Social Services, 436 U.S. 658, 691 (1978)). Only where a municipalitys failure to train
its employees in a relevant respect evidences a deliberate indifference to the rights of its
inhabitants can such a shortcoming be properly thought of as a city policy or custom
that is actionable under 1983. City of Canton v. Harris, 489 U.S. 378, 389 (1989); see
Woloszyn v. County of Lawrence, 396 F.3d 314, 324 (3d Cir. 2005). The Supreme Court
has also noted that [a] pattern of similar constitutional violations by untrained

employees is ordinarily necessary to demonstrate deliberate indifference for purposes of

failure to train. Connick, 131 S. Ct. at 1360 (citation omitted).
We agree with the District Court that, even assuming that Cowles could establish
that a constitutional right had been violated, he has provided no evidence to support his
claim that Murray was not adequately trained to process gun permit applications. As the
District Court noted, before Murray was hired, he was certified in background
investigations and firearms applicant investigations. Murray continued to be re-certified
every year through 2013, which included the time that Cowles submitted his application.
Cowles has not set forth an argument from which a reasonable jury could conclude that
this training regime was inadequate or that it showed a deliberate indifference to the
rights of gun permit applicants. Further, as the District Court noted, there is no evidence
of a pattern of mishandling applications by the Elizabeth Police Department. Although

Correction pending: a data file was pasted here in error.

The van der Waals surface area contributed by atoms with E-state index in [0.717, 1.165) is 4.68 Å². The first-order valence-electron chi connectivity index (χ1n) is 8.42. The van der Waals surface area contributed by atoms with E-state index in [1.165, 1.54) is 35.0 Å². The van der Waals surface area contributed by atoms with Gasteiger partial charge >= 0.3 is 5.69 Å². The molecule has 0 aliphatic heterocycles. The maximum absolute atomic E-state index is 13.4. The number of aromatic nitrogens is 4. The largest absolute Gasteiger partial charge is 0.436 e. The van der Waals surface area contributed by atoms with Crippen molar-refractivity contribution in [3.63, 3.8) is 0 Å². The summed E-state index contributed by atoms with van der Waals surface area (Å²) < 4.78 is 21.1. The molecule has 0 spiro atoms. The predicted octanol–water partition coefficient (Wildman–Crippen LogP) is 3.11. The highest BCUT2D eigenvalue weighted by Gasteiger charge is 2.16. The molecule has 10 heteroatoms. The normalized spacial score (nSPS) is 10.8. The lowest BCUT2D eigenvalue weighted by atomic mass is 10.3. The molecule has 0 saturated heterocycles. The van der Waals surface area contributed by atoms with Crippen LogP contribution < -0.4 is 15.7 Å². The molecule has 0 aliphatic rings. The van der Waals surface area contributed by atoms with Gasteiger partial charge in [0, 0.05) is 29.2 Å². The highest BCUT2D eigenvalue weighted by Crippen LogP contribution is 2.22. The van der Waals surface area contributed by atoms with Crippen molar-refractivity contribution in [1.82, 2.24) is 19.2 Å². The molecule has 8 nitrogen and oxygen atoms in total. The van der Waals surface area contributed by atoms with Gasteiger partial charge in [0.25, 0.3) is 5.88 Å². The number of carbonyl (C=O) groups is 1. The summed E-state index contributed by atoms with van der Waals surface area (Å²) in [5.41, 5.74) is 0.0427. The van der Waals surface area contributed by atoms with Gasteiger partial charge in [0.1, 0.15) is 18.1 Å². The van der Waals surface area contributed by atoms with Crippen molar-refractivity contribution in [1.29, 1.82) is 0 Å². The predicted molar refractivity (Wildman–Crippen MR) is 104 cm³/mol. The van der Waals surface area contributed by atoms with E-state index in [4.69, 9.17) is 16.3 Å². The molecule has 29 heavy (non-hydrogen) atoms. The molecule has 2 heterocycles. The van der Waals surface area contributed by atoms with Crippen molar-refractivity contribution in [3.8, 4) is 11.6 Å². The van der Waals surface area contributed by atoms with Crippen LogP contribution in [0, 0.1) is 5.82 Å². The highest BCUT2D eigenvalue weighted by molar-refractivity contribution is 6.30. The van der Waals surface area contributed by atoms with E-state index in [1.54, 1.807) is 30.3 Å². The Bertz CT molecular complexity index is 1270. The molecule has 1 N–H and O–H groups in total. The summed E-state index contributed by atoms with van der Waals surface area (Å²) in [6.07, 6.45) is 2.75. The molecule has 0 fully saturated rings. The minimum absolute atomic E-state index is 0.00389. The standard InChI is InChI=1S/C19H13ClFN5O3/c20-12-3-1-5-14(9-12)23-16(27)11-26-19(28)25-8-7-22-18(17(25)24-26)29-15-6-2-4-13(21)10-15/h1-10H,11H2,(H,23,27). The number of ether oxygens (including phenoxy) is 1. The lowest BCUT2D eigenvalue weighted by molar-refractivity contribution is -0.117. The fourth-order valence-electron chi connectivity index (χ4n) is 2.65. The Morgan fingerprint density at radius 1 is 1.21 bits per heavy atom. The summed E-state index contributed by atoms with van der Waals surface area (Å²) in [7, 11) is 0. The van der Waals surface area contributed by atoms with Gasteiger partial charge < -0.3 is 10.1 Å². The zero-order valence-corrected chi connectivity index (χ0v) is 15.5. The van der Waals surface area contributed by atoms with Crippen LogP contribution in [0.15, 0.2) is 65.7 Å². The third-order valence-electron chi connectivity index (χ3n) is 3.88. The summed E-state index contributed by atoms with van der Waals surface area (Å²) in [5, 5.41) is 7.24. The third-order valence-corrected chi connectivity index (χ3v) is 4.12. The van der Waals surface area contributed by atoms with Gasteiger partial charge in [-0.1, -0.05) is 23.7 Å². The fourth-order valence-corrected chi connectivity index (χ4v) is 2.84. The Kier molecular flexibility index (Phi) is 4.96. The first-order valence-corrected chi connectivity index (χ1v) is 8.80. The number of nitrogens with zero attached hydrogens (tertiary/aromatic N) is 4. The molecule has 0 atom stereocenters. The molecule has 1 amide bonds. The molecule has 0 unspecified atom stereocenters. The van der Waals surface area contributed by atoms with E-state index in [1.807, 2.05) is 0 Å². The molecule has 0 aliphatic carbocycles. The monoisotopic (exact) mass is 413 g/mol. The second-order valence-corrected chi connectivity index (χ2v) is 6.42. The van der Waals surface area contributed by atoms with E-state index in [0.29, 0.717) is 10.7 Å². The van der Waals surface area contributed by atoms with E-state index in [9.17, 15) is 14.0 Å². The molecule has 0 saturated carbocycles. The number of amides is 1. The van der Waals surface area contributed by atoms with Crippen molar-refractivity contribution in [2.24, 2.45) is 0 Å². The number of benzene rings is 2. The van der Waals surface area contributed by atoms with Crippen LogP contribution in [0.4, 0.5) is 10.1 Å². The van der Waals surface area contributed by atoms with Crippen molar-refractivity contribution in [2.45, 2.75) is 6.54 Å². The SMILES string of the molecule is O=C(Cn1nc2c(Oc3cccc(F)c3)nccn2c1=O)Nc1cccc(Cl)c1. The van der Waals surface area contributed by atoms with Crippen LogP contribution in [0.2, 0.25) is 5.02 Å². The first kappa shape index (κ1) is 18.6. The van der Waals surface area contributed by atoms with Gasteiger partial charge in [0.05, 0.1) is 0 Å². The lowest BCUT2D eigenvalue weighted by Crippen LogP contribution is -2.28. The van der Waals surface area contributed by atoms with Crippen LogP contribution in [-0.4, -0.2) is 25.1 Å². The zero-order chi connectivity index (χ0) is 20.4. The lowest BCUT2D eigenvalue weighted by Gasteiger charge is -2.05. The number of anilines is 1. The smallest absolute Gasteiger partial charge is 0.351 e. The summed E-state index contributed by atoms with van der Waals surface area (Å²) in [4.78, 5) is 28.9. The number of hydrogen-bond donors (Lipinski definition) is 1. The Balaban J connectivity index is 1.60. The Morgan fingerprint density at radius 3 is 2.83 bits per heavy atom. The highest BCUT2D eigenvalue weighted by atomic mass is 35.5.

the Elizabeth Police Department receives approximately 5,000 gun permit applications
per year, Cowles has not pointed to any other instance in which an applicant did not
receive a gun permit because the applicants references had not been not contacted.
Accordingly, the City of Elizabeth was entitled to judgment as a matter of law.
Finally, the District Court properly granted judgment in favor of Murray. We
agree that Cowless allegation that Murray failed to contact his references suggested at

most negligence, which does not amount to a constitutional violation. See Daniels v.
Williams, 474 U.S. 327, 333 (1986).2
Accordingly, we will affirm the District Courts judgment.

In any event, the record supports a finding that Murray did, in fact, send letters to
Cowless references. Moreover, the fact that Murray informed Cowles that his references
had not responded to the letters prior to terminating his application suggests that Murray
acted with care in handling his application.